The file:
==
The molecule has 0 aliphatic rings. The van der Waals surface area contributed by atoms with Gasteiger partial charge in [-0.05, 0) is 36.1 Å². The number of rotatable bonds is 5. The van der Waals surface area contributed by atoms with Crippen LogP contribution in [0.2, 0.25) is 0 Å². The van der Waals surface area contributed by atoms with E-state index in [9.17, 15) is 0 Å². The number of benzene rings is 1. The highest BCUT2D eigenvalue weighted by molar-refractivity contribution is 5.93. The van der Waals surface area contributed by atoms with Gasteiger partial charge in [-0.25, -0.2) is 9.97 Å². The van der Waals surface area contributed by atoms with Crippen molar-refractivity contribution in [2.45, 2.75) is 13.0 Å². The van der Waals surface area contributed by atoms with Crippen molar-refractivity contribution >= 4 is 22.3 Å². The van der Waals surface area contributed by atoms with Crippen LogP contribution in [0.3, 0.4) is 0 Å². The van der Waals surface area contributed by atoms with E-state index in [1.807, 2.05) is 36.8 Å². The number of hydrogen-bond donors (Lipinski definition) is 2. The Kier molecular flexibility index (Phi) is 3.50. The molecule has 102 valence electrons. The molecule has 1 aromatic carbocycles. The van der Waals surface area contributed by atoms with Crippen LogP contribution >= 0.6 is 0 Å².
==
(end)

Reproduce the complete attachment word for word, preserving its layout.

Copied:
The molecule has 0 aliphatic rings. The van der Waals surface area contributed by atoms with Gasteiger partial charge in [-0.05, 0) is 36.1 Å². The number of rotatable bonds is 5. The van der Waals surface area contributed by atoms with Crippen LogP contribution in [0.2, 0.25) is 0 Å². The van der Waals surface area contributed by atoms with E-state index in [9.17, 15) is 0 Å². The number of benzene rings is 1. The highest BCUT2D eigenvalue weighted by molar-refractivity contribution is 5.93. The van der Waals surface area contributed by atoms with Gasteiger partial charge in [-0.25, -0.2) is 9.97 Å². The van der Waals surface area contributed by atoms with Crippen molar-refractivity contribution in [2.45, 2.75) is 13.0 Å². The van der Waals surface area contributed by atoms with Crippen molar-refractivity contribution >= 4 is 22.3 Å². The van der Waals surface area contributed by atoms with Crippen LogP contribution in [0.3, 0.4) is 0 Å². The van der Waals surface area contributed by atoms with E-state index in [1.807, 2.05) is 36.8 Å². The number of hydrogen-bond donors (Lipinski definition) is 2. The Kier molecular flexibility index (Phi) is 3.50. The molecule has 102 valence electrons. The molecule has 1 aromatic carbocycles. The van der Waals surface area contributed by atoms with Crippen LogP contribution >= 0.6 is 0 Å².